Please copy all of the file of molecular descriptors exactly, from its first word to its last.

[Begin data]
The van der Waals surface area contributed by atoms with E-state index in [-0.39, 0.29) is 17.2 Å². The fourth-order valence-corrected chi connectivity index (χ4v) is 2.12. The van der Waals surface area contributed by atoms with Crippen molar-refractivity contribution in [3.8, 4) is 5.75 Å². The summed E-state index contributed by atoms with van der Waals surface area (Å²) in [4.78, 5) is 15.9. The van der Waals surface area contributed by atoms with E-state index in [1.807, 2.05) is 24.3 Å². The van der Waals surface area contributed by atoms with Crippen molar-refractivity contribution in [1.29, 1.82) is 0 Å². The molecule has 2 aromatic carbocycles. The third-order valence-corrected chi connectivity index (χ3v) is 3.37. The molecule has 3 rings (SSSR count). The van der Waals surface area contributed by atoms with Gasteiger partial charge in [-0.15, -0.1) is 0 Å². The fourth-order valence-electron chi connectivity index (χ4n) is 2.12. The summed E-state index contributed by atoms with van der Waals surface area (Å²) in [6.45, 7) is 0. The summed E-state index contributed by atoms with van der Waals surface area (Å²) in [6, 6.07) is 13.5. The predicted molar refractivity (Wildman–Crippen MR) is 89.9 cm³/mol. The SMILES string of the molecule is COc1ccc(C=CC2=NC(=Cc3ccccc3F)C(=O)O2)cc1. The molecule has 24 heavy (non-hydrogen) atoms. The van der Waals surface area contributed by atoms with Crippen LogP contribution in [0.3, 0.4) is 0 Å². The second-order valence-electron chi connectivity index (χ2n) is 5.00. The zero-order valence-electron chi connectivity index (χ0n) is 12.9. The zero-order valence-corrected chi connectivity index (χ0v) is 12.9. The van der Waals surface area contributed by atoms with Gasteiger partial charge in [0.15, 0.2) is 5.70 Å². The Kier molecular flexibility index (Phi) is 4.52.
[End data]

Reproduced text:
The van der Waals surface area contributed by atoms with E-state index in [-0.39, 0.29) is 17.2 Å². The fourth-order valence-corrected chi connectivity index (χ4v) is 2.12. The van der Waals surface area contributed by atoms with Crippen molar-refractivity contribution in [3.8, 4) is 5.75 Å². The summed E-state index contributed by atoms with van der Waals surface area (Å²) in [4.78, 5) is 15.9. The van der Waals surface area contributed by atoms with E-state index in [1.807, 2.05) is 24.3 Å². The van der Waals surface area contributed by atoms with Crippen molar-refractivity contribution in [1.29, 1.82) is 0 Å². The molecule has 2 aromatic carbocycles. The third-order valence-corrected chi connectivity index (χ3v) is 3.37. The molecule has 3 rings (SSSR count). The van der Waals surface area contributed by atoms with Gasteiger partial charge in [-0.15, -0.1) is 0 Å². The fourth-order valence-electron chi connectivity index (χ4n) is 2.12. The summed E-state index contributed by atoms with van der Waals surface area (Å²) in [6.45, 7) is 0. The summed E-state index contributed by atoms with van der Waals surface area (Å²) in [6, 6.07) is 13.5. The predicted molar refractivity (Wildman–Crippen MR) is 89.9 cm³/mol. The SMILES string of the molecule is COc1ccc(C=CC2=NC(=Cc3ccccc3F)C(=O)O2)cc1. The molecule has 24 heavy (non-hydrogen) atoms. The van der Waals surface area contributed by atoms with Crippen LogP contribution in [0.3, 0.4) is 0 Å². The second-order valence-electron chi connectivity index (χ2n) is 5.00. The zero-order valence-electron chi connectivity index (χ0n) is 12.9. The zero-order valence-corrected chi connectivity index (χ0v) is 12.9. The van der Waals surface area contributed by atoms with Gasteiger partial charge in [0.15, 0.2) is 5.70 Å². The Kier molecular flexibility index (Phi) is 4.52.